25. 25. Start with the basics – Offer links to full documentation elsewhere (W3C, MSDN, YDN) – Offer the download package with code examples or image templates upfront. – Give an estimate as to how long it should take to go through this tutorial. – Say your name, a way to contact you and when you wrote this.
  26. 26. Start with the basics – Offer links to full documentation elsewhere (W3C, MSDN, YDN) – Offer the download package with code examples or image templates upfront. – Give an estimate as to how long it should take to go through this tutorial. – Say your name, a way to contact you and when you wrote this.
  27. 27. Start with the basics – Offer links to full documentation elsewhere (W3C, MSDN, YDN) – Offer the download package with code examples or image templates upfront. – Give an estimate as to how long it should take to go through this tutorial. – Say your name, a way to contact you and when you wrote this.
  28. 28. Start with the basics – Offer links to full documentation elsewhere (W3C, MSDN, YDN) – Offer the download package with code examples or image templates upfront. – Give an estimate as to how long it should take to go through this tutorial. – Say your name, a way to contact you and when you wrote this.
  29. 29. Offer landmarks
  30. 30. Offer landmarks – Offer a “quick jump / table of contents” feature – this also allows bookmarking – Cut the tutorial up into logical steps / units with useful headings (don’t try to be funny) – Add a link to the state of the code at each step – so people can follow the changes without needing to copy and paste.
  31. 31. Offer landmarks – Offer a “quick jump / table of contents” feature – this also allows bookmarking – Cut the tutorial up into logical steps / units with useful headings (don’t try to be funny) – Add a link to the state of the code at each step – so people can follow the changes without needing to copy and paste.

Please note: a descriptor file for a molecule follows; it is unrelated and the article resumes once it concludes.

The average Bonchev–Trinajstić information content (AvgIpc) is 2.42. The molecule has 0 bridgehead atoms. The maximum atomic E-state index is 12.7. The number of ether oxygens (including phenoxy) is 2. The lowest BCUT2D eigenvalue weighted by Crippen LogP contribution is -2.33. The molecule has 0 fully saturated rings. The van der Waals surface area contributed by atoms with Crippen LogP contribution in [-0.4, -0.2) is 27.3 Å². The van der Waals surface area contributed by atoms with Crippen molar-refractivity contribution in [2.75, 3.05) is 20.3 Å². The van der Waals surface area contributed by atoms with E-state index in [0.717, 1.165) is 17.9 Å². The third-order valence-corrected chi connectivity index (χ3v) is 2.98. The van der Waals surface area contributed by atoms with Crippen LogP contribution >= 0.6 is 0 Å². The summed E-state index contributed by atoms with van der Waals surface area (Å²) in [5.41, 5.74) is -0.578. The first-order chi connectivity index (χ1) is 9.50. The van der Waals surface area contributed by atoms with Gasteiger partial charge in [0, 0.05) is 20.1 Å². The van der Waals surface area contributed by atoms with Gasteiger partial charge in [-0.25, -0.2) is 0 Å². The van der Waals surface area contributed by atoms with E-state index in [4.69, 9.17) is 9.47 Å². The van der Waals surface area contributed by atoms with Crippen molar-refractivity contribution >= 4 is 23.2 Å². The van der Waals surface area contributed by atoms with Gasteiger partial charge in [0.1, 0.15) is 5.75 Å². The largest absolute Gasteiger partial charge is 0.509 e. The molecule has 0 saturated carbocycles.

32. 32. Offer landmarks – Offer a “quick jump / table of contents” feature – this also allows bookmarking – Cut the tutorial up into logical steps / units with useful headings (don’t try to be funny) – Add a link to the state of the code at each step – so people can follow the changes without needing to copy and paste.
  33. 33. Language
  34. 34. Language – PBE - Plain Bloody English – Explain your TLAs – Explain product names and special terms – Use short sentences. – Avoid the “I”, instead invite the reader with a “then you can do…” or a “Let’s…”
  35. 35. Language – PBE - Plain Bloody English – Explain your TLAs – Explain product names and special terms – Use short sentences. – Avoid the “I”, instead invite the reader with a “then you can do…” or a “Let’s…”
  36. 36. Language – PBE - Plain Bloody English – Explain your TLAs – Explain product names and special terms – Use short sentences. – Avoid the “I”, instead invite the reader with a “then you can do…” or a “Let’s…”
  37. 37. Language – PBE - Plain Bloody English – Explain your TLAs – Explain product names and special terms – Use short sentences. – Avoid the “I”, instead invite the reader with a “then you can do…” or a “Let’s…”
  38. 38. Language – PBE - Plain Bloody English – Explain your TLAs – Explain product names and special terms – Use short sentences. – Avoid the “I”, instead invite the reader with a “then you can do…” or a “Let’s…”
  39. 39. Language – PBE - Plain Bloody English – Explain your TLAs – Explain product names and special terms – Use short sentences. – Avoid the “I” - instead invite the reader with a “then you can do…” or a “Let’s…”
  40. 40. Credibility
  41. 41. Credibility – Back up your statements with examples. – Back up your statements with third party resources. – Never hush up errors you made. If feedback changes your tutorial, thank the commenter and add the changes. <del>/<ins>
  42. 42. Credibility – Back up your statements with examples. – Back up your statements with third party resources. – Never hush up errors you made. If feedback changes your tutorial, thank the commenter and add the changes. <del>/<ins>
  43. 43. Credibility – Back up your statements with examples. – Back up your statements with third party resources. – Never hush up errors you made. If feedback changes your tutorial, thank the commenter and add the changes. <del>/<ins>